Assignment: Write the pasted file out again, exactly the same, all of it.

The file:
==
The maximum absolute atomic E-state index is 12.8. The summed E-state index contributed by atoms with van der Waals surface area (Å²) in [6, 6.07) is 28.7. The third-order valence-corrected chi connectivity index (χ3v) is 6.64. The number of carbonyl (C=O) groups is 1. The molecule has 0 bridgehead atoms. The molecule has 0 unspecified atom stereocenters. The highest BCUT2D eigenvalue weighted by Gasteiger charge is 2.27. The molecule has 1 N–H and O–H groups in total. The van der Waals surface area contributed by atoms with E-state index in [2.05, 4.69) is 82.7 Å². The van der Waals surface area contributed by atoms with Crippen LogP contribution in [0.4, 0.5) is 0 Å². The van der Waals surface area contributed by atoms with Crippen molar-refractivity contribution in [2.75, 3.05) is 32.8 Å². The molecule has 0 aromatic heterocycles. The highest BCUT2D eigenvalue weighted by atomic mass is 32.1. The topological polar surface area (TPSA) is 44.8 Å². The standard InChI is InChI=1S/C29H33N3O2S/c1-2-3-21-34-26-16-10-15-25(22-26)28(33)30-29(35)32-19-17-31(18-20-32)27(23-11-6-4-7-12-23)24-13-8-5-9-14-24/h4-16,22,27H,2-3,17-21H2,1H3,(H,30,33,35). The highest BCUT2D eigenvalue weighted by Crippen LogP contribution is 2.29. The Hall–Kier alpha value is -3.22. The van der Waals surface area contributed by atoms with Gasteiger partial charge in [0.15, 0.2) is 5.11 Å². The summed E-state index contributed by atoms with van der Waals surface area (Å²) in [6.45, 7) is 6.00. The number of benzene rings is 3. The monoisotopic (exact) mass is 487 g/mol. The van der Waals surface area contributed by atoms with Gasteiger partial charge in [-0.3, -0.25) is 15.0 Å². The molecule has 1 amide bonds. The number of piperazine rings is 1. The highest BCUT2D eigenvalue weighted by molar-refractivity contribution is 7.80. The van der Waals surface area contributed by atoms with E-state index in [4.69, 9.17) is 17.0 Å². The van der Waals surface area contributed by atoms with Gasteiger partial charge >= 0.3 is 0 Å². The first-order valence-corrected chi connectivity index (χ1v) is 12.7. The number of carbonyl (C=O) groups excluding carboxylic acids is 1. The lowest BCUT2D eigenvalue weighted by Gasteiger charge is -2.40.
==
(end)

The maximum absolute atomic E-state index is 12.8. The summed E-state index contributed by atoms with van der Waals surface area (Å²) in [6, 6.07) is 28.7. The third-order valence-corrected chi connectivity index (χ3v) is 6.64. The number of carbonyl (C=O) groups is 1. The molecule has 0 bridgehead atoms. The molecule has 0 unspecified atom stereocenters. The highest BCUT2D eigenvalue weighted by Gasteiger charge is 2.27. The molecule has 1 N–H and O–H groups in total. The van der Waals surface area contributed by atoms with E-state index in [2.05, 4.69) is 82.7 Å². The van der Waals surface area contributed by atoms with Crippen LogP contribution in [0.4, 0.5) is 0 Å². The van der Waals surface area contributed by atoms with Crippen molar-refractivity contribution in [2.75, 3.05) is 32.8 Å². The molecule has 0 aromatic heterocycles. The highest BCUT2D eigenvalue weighted by atomic mass is 32.1. The topological polar surface area (TPSA) is 44.8 Å². The standard InChI is InChI=1S/C29H33N3O2S/c1-2-3-21-34-26-16-10-15-25(22-26)28(33)30-29(35)32-19-17-31(18-20-32)27(23-11-6-4-7-12-23)24-13-8-5-9-14-24/h4-16,22,27H,2-3,17-21H2,1H3,(H,30,33,35). The highest BCUT2D eigenvalue weighted by Crippen LogP contribution is 2.29. The Hall–Kier alpha value is -3.22. The van der Waals surface area contributed by atoms with Gasteiger partial charge in [0.15, 0.2) is 5.11 Å². The summed E-state index contributed by atoms with van der Waals surface area (Å²) in [6.45, 7) is 6.00. The number of benzene rings is 3. The monoisotopic (exact) mass is 487 g/mol. The van der Waals surface area contributed by atoms with Gasteiger partial charge in [-0.3, -0.25) is 15.0 Å². The molecule has 1 amide bonds. The number of piperazine rings is 1. The highest BCUT2D eigenvalue weighted by molar-refractivity contribution is 7.80. The van der Waals surface area contributed by atoms with E-state index in [4.69, 9.17) is 17.0 Å². The van der Waals surface area contributed by atoms with Gasteiger partial charge >= 0.3 is 0 Å². The first-order valence-corrected chi connectivity index (χ1v) is 12.7. The number of carbonyl (C=O) groups excluding carboxylic acids is 1. The lowest BCUT2D eigenvalue weighted by Gasteiger charge is -2.40.